Coordinated Entry Overview

The Alliance to End Homelessness in Suburban Cook County is developing and launching a new coordinated entry system in 2016.  Coordinated entry is a community-wide system that standardizes and expedites the process by which people experiencing homelessness or who are at imminent risk of homelessness access shelter, housing, and homeless resources. Coordinated entry will help suburban Cook County better target the limited resources provided by the homeless assistance system to people who are experiencing homelessness and need them the most.  By standardizing the intake process across the region, by sharing information in real-time, and by adopting uniform prioritization policies, homeless service agencies will be able to refer people to the right program based on their preferences and level of need.

In February 2015, The U.S. Department of Housing and Urban Development (HUD), released a memo articulating their goals for coordinated entry systems ( . HUD’s two primary goals for coordinated entry are: that assistance be allocated as effectively as possible and that coordinated entry be easily accessible no matter where or how people present. Most communities lack the resources needed to meet all of the needs of people experiencing homelessness.

Coordinated entry processes help communities prioritize assistance based on vulnerability and severity of service needs to ensure that people who need assistance the most can receive it in a timely manner. Coordinated entry processes also provide information about service needs and gaps to help communities plan their assistance and identify needed resources. In addition, one of the main purposes of coordinated entry is to ensure that people with the most severe service needs and levels of vulnerability are prioritized for housing and homeless assistance. HUD’s policy is that people experiencing chronic homelessness should be prioritized for permanent supportive housing.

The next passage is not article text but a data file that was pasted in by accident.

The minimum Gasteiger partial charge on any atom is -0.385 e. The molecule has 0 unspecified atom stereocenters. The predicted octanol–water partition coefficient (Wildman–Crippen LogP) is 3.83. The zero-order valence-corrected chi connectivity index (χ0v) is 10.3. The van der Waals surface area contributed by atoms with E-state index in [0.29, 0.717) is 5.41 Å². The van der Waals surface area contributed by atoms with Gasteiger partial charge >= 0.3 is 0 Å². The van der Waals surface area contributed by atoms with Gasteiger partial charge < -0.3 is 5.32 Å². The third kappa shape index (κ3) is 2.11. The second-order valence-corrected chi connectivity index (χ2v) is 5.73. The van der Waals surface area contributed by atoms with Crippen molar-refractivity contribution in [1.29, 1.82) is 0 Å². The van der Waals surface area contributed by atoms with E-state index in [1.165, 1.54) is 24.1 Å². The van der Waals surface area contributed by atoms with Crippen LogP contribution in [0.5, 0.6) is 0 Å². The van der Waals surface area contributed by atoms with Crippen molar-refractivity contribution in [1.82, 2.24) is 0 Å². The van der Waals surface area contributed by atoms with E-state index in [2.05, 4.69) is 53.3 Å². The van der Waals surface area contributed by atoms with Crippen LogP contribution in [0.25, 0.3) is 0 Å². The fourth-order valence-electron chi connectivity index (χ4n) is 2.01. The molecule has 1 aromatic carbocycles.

Coordinated entry offers a more organized, efficient approach to providing households experiencing homelessness with services and housing by creating quicker linkages to programs. When implemented effectively, it simplifies the roles of providers, and shortens the path to permanent housing for households experiencing homelessness. 

The Alliance board of directors adopted the coordinated entry written protocols (attached below) in February 2016. These protocols describe how suburban Cook County will implement coordinated entry and meet HUD’s expectations for a high performing system.